Akutagawa Magojūrō served as a bushō during the Sengoku period. Magojūrō was lord of Akutagawayama Castle on Mount Miyoshi near Takase in Settsu Province.
As a member of the Miyoshi clan, Magojūrō was the son of Akutagawa Nagamitsu. He may have wed the daughter of Miyoshi Motonaga (an older cousin), but it is not certain.
On 9/18 of 1546, after Hosokawa Ujitsuna and Yusa Naganori launched a rebellion and began to attack various castles in Settsu, Magojūrō joined other provincial families and surrendered, losing Akutagawayama Castle to Yakushiji Motofusa. On 6/25 of 1547, however, after a counterattack led by Miyoshi Nagayoshi and his lord, Hosokawa Harumoto, Motofusa surrendered in turn, allowing for the return of Akutagawayama to Magojūrō. In 1548, when Nagayoshi rebelled against Harumoto and Miyoshi Masanaga, Magojūrō aligned with Nagayoshi and imposed a blockade on the border area between Settsu and Yamashiro provinces, impeding a march by the combined forces of Harumoto and Masanaga. In 1549, he contributed to victory at the Battle of Eguchi.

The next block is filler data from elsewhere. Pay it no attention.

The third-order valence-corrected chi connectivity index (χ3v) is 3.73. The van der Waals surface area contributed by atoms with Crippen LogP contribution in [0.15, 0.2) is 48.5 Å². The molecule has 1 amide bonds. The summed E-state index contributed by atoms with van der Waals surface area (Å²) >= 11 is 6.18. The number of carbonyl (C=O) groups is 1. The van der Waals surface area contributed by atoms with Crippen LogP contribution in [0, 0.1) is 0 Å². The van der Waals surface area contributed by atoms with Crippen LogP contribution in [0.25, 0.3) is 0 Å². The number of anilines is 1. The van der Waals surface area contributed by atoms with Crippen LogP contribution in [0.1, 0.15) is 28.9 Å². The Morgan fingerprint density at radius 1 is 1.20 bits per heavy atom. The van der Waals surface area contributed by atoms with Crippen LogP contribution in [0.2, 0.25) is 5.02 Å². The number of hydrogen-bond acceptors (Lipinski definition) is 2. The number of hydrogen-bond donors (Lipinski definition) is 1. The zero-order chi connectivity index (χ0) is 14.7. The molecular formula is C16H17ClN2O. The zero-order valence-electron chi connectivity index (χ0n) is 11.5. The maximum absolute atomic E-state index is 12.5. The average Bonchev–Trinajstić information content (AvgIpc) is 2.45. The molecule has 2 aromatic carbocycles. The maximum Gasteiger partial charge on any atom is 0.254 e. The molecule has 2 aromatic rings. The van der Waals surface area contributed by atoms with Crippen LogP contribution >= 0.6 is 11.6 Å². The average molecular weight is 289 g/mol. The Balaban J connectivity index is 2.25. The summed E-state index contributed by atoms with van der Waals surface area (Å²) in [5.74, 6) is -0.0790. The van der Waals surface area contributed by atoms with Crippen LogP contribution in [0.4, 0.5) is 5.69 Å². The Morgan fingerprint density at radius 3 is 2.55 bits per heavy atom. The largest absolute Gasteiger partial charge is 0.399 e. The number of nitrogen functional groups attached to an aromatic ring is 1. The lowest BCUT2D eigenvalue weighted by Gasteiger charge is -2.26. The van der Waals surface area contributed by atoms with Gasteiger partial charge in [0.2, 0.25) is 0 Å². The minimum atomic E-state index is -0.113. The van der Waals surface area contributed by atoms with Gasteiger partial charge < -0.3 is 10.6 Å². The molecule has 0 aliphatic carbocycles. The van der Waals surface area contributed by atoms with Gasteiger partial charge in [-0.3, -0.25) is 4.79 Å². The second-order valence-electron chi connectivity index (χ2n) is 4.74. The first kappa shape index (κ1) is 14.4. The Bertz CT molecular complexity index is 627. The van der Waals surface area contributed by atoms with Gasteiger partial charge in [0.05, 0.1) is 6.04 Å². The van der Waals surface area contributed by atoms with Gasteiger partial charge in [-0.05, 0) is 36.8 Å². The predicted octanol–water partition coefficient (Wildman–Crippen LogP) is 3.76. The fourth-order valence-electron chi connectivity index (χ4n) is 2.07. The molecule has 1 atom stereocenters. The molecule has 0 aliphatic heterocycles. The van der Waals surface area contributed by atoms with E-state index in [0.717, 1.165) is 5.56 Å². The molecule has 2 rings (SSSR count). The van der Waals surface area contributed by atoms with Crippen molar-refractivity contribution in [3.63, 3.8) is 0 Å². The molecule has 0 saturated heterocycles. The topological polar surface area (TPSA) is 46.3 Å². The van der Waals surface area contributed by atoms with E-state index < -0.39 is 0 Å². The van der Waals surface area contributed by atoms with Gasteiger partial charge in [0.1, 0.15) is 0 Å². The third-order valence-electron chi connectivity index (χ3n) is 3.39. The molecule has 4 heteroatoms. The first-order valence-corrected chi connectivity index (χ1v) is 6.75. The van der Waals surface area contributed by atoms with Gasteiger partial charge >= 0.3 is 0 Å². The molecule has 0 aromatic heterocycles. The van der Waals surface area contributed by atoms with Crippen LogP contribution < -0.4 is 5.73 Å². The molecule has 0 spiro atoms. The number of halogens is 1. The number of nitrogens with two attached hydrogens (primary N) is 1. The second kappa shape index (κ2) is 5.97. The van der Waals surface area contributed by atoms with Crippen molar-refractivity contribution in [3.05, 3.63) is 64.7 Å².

In the fourth month of 1552, when Nagayoshi made an expedition to Tanba Province, Magojūrō colluded with Hatano Harumichi from Harumoto’s faction and betrayed Nagayoshi. Although he returned for a while to the service of Nagayoshi, in the seventh month of 1553, Magojūrō joined with Ashikaga Yoshifuji (later known as Yoshiteru) and coordinated with Harumoto in a second rebellion, launching a pincer attack against Nagayoshi from the east and west. Nagayoshi, however, immediately surrounded Akutagawayama Castle whereupon, in the eighth month, Yoshifuji and the others suffered defeat and retreated to Sakamoto in Ōmi Province. Isolated, on 8/22, Magojūrō then vacated Akutagawayama and surrendered to Nagayoshi. Through the assistance of Nagayoshi’s younger brother, Miyoshi Jikkyū, Magojūrō departed to Awa Province, but his whereabouts thereafter are unknown. While based at Akutagawayama, Nagayoshi oversaw the peak years of prosperity for the Miyoshi clan.